The United Kingdom's Met Office recently released temperature data for about 1700 weather stations across the globe from 1701 to 2009.
Even if the projection is not very friendly, it is possible to recognise the main mass bodies on Earth. The density of stations is non uniform with some areas over represented and some areas under represented. This might affect the stability and validity of global averages over time.
It can be seen how the number of measurements increased dramatically in the middle 20th century. But what caused that sharp increase in the amount of data?
It can be seen how the number of stations has increased over time for each region.
- Artic represents the data recorded by stations north of the Artic Circle.
- North represents the data recorded by stations between the Arctic Circle and the Tropic of Cancer.
- Tropic represents the data recorded by stations between the Tropic of Cancer and the Tropic of Capricorn.
- South represents the data recorded by stations between the Tropic of Capricorn and the Antarctic Circle.
- Antartic represents the data recorded by stations south of the Antarctic Circle.
After understanding a bit better the evolution of the number of stations, I was interested in trying to see if I could find any meaningful pattern in the temperature data. So first I did an exploratory plot with the average monthly temperature for each region.
The first thing that caught my attention is the seasonal variation of the temperatures, and that displaying them in a scatter plot makes it unintuitive to understand that the right end of a plot is connected to the left end of the same plot (December - January). Then I decided to give it a try using polar coordinates.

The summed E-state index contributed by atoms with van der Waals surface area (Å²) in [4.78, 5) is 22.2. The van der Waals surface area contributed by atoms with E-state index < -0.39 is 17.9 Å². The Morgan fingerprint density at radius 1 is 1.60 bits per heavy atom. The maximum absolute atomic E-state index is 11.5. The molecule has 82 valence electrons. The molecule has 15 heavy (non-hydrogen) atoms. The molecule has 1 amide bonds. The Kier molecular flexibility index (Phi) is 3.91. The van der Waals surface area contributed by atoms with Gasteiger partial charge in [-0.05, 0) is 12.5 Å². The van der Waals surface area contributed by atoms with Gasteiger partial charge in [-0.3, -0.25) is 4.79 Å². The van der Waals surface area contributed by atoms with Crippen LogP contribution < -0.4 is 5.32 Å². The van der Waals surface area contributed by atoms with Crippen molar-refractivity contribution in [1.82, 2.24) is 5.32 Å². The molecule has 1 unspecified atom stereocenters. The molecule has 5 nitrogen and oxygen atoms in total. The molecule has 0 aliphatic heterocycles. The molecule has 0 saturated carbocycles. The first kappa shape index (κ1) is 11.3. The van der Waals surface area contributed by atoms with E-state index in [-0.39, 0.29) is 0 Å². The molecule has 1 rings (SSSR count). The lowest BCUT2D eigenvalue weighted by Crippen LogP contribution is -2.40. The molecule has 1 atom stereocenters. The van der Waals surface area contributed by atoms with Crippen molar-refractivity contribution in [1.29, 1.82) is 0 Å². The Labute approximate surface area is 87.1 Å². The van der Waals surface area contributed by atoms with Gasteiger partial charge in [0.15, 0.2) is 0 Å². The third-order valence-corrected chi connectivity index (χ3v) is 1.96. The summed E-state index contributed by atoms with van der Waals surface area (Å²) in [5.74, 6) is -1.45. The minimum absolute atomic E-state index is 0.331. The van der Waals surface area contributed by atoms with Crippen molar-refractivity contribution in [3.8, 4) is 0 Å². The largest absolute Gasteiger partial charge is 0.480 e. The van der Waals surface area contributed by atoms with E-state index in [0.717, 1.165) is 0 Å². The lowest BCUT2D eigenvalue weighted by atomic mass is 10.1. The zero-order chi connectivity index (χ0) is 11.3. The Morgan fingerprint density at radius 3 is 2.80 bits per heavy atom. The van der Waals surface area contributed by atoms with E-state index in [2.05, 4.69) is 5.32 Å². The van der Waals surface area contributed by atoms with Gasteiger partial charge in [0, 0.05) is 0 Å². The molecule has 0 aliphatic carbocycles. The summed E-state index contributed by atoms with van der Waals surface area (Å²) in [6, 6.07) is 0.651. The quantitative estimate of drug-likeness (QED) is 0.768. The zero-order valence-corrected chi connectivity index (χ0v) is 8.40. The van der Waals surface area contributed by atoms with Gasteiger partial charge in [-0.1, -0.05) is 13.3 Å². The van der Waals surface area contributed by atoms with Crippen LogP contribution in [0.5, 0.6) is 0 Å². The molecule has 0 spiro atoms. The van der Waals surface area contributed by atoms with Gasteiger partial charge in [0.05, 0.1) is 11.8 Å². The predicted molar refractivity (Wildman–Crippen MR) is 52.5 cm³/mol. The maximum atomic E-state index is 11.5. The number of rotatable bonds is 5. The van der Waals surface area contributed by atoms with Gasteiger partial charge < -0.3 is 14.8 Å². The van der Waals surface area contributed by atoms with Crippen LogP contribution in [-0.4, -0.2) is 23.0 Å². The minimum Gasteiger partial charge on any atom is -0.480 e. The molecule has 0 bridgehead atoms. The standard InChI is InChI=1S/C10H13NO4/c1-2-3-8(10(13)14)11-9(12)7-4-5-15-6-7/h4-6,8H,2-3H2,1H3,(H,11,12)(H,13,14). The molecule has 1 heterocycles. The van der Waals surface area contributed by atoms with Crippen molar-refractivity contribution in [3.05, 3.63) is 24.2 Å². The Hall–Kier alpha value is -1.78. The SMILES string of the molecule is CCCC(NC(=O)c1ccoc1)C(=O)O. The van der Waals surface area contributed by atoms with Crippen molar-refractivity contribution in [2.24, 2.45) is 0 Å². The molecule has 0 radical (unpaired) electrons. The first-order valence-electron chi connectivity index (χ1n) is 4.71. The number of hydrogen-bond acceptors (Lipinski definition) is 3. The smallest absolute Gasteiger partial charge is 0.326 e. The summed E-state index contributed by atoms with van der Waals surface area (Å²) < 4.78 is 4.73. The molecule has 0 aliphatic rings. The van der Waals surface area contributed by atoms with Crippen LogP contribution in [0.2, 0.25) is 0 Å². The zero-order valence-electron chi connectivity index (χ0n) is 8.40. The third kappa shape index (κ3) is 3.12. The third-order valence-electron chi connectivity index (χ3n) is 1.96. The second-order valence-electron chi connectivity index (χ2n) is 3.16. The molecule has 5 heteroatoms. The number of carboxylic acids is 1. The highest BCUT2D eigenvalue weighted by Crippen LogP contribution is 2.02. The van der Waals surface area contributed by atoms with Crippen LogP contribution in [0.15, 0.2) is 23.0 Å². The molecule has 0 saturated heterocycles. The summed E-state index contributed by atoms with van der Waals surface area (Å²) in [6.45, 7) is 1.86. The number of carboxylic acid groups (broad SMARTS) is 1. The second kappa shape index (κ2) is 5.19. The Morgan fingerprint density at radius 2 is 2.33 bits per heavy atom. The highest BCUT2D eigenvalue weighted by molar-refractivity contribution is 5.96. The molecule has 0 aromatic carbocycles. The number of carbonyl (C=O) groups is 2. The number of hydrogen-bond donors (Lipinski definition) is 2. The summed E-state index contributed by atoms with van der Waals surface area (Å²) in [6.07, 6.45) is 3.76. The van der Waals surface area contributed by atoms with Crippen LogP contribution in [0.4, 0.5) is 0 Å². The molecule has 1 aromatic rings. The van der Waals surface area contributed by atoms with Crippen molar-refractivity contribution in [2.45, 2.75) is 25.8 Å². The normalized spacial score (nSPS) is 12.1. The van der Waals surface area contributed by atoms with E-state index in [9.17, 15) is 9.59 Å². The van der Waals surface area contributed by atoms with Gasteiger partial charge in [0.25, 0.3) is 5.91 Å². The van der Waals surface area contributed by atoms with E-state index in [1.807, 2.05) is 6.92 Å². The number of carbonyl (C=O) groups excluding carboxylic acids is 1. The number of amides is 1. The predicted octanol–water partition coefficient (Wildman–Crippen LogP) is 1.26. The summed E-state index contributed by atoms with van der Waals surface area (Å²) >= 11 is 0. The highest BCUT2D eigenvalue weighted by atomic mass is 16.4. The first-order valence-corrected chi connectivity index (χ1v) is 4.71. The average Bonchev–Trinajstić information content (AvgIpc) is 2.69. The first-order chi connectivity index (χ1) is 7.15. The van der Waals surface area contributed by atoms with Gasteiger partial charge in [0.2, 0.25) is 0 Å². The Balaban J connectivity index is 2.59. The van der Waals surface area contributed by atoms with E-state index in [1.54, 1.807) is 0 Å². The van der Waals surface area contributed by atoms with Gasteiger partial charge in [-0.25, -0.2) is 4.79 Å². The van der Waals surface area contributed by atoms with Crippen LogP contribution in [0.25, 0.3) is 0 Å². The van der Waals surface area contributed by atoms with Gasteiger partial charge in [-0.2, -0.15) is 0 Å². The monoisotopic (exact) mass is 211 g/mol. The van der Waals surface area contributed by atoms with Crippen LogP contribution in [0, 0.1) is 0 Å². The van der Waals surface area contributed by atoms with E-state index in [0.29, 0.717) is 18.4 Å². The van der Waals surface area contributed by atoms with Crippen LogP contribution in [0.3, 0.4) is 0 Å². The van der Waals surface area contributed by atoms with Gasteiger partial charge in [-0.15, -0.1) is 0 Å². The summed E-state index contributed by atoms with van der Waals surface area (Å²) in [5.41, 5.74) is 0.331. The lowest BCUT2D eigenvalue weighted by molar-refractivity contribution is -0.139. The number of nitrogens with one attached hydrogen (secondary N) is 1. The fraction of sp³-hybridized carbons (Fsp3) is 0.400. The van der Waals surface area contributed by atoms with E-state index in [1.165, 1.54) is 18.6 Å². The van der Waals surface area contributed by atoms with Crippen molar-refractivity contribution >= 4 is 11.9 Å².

Temperatures are represented radially, the angular magnitude corresponds to the months in a calendar year, while colors represent the years. The fact that the ellipse is not centered shows the seasonality of the data.
Then I decided to try to get one step further and try to show in an animation the temporal evolution of this data, and with my first Processing script ever, I created the following animation.
This graph shows a clear increase in the yearly temperature averages in the last 50 year! In a similar way that the visualization done by EagerEyes does. But is it the real story?
This is the same plot as before, but we have added in a color coded scale the mean latitude value for each measurement. The fact that the number of stations in the dataset changes over time, brings the mean latitude of the stations south (almost 10 degrees). Therefore, not all the temperatures have the same reference level. All in all, the chart is a case of apples to oranges comparison and it is telling a misleading story. If we plot explicitly the mean latitude variation, and the mean temperature variation, we can see that the variations follow each other.
This relationship between both magnitudes can be measured by the correlation factor, and in this case it is -0.7115842. Even if correlation does not imply causation, it should be a clear indicator for anyone to pay extra attention to the way in which the manipulate and present the information, as it is very easy to produce visualisations that will support a given idea even if the data says something different.
For the rest of the regions the correlation between temperature and latitude mean values are:
The difference in sign for the North and South are due to the fact that latitudes have opposite sign. While in the north lower latitudes bring the position closer to the tropic (higher temperatures), in the south this effect is achieved with higher latitudes.
In the next days I will post the R scripts I used to analyse the data, as well as the Processing program so that you can reproduce this analysis.
In these graphs, climate change cannot be seen, and it is meant as an exercise to illustrate how easy it is to produce plots that are misleading. Unfortunately, as of today, I lack the skills to reproduce the analysis that have been published in peer-reviewed papers with this dataset, but if you know how to do it, please go ahead and show us! I am eager to learn :)
As usual, I will be very grateful for any comments you have about how to improve the visualisations and the analysis.